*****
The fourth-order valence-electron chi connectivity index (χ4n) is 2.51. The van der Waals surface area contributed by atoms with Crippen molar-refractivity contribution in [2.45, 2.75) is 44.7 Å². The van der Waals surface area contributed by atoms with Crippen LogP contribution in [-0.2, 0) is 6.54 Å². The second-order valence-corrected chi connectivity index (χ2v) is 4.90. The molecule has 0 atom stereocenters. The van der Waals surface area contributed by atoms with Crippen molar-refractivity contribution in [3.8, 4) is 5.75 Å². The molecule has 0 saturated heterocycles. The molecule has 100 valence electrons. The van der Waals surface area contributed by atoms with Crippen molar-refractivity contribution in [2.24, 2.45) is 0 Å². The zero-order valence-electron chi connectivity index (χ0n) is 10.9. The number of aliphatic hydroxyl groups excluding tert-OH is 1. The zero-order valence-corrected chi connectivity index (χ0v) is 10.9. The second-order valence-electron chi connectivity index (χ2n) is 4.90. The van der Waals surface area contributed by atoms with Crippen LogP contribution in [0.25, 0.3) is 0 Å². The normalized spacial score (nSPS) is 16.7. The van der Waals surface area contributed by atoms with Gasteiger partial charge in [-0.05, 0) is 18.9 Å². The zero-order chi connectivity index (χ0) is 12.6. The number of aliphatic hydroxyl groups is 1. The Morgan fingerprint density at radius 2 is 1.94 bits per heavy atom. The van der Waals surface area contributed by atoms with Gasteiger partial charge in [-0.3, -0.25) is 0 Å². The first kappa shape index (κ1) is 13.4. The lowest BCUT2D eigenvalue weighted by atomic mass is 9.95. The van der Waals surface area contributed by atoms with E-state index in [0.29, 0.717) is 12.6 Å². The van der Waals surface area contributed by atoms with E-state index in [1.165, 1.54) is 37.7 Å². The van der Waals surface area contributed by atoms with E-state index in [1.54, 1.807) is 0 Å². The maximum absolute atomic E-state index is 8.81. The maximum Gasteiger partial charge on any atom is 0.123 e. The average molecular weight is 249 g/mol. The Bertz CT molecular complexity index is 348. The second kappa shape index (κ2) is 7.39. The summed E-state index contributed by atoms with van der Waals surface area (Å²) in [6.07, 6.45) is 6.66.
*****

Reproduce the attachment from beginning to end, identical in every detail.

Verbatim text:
The fourth-order valence-electron chi connectivity index (χ4n) is 2.51. The van der Waals surface area contributed by atoms with Crippen molar-refractivity contribution in [2.45, 2.75) is 44.7 Å². The van der Waals surface area contributed by atoms with Crippen LogP contribution in [-0.2, 0) is 6.54 Å². The second-order valence-corrected chi connectivity index (χ2v) is 4.90. The molecule has 0 atom stereocenters. The van der Waals surface area contributed by atoms with Crippen molar-refractivity contribution in [3.8, 4) is 5.75 Å². The molecule has 0 saturated heterocycles. The molecule has 100 valence electrons. The van der Waals surface area contributed by atoms with Crippen molar-refractivity contribution in [2.24, 2.45) is 0 Å². The zero-order valence-electron chi connectivity index (χ0n) is 10.9. The number of aliphatic hydroxyl groups excluding tert-OH is 1. The zero-order valence-corrected chi connectivity index (χ0v) is 10.9. The second-order valence-electron chi connectivity index (χ2n) is 4.90. The van der Waals surface area contributed by atoms with Crippen LogP contribution in [0.25, 0.3) is 0 Å². The normalized spacial score (nSPS) is 16.7. The van der Waals surface area contributed by atoms with Gasteiger partial charge in [-0.05, 0) is 18.9 Å². The zero-order chi connectivity index (χ0) is 12.6. The number of aliphatic hydroxyl groups is 1. The Morgan fingerprint density at radius 2 is 1.94 bits per heavy atom. The van der Waals surface area contributed by atoms with Gasteiger partial charge in [-0.3, -0.25) is 0 Å². The first kappa shape index (κ1) is 13.4. The lowest BCUT2D eigenvalue weighted by atomic mass is 9.95. The van der Waals surface area contributed by atoms with E-state index in [0.29, 0.717) is 12.6 Å². The van der Waals surface area contributed by atoms with E-state index in [1.165, 1.54) is 37.7 Å². The van der Waals surface area contributed by atoms with E-state index in [1.54, 1.807) is 0 Å². The maximum absolute atomic E-state index is 8.81. The maximum Gasteiger partial charge on any atom is 0.123 e. The average molecular weight is 249 g/mol. The Bertz CT molecular complexity index is 348. The second kappa shape index (κ2) is 7.39. The summed E-state index contributed by atoms with van der Waals surface area (Å²) in [6.07, 6.45) is 6.66.